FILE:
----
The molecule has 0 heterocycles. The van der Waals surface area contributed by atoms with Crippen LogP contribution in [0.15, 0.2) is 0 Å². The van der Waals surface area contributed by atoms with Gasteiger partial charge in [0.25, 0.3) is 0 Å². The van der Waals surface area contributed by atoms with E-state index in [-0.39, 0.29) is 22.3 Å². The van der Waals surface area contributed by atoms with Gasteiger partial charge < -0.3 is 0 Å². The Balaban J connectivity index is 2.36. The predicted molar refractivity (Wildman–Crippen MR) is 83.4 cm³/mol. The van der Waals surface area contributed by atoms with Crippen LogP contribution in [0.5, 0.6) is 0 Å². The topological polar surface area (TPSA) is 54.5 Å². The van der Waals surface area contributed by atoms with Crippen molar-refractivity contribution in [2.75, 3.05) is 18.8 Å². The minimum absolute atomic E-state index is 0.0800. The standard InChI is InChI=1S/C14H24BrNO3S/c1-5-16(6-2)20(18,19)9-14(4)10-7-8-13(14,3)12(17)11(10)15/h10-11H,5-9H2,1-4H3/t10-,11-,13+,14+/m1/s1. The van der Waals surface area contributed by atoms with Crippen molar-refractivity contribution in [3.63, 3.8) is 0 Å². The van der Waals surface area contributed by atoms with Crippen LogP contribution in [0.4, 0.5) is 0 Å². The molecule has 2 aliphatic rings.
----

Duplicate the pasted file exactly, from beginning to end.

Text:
The molecule has 0 heterocycles. The van der Waals surface area contributed by atoms with Crippen LogP contribution in [0.15, 0.2) is 0 Å². The van der Waals surface area contributed by atoms with Gasteiger partial charge in [0.25, 0.3) is 0 Å². The van der Waals surface area contributed by atoms with E-state index in [-0.39, 0.29) is 22.3 Å². The van der Waals surface area contributed by atoms with Gasteiger partial charge < -0.3 is 0 Å². The Balaban J connectivity index is 2.36. The predicted molar refractivity (Wildman–Crippen MR) is 83.4 cm³/mol. The van der Waals surface area contributed by atoms with Crippen LogP contribution in [0.5, 0.6) is 0 Å². The topological polar surface area (TPSA) is 54.5 Å². The van der Waals surface area contributed by atoms with Crippen molar-refractivity contribution in [2.75, 3.05) is 18.8 Å². The minimum absolute atomic E-state index is 0.0800. The standard InChI is InChI=1S/C14H24BrNO3S/c1-5-16(6-2)20(18,19)9-14(4)10-7-8-13(14,3)12(17)11(10)15/h10-11H,5-9H2,1-4H3/t10-,11-,13+,14+/m1/s1. The van der Waals surface area contributed by atoms with Crippen molar-refractivity contribution in [3.63, 3.8) is 0 Å². The van der Waals surface area contributed by atoms with Crippen LogP contribution in [0.4, 0.5) is 0 Å². The molecule has 2 aliphatic rings.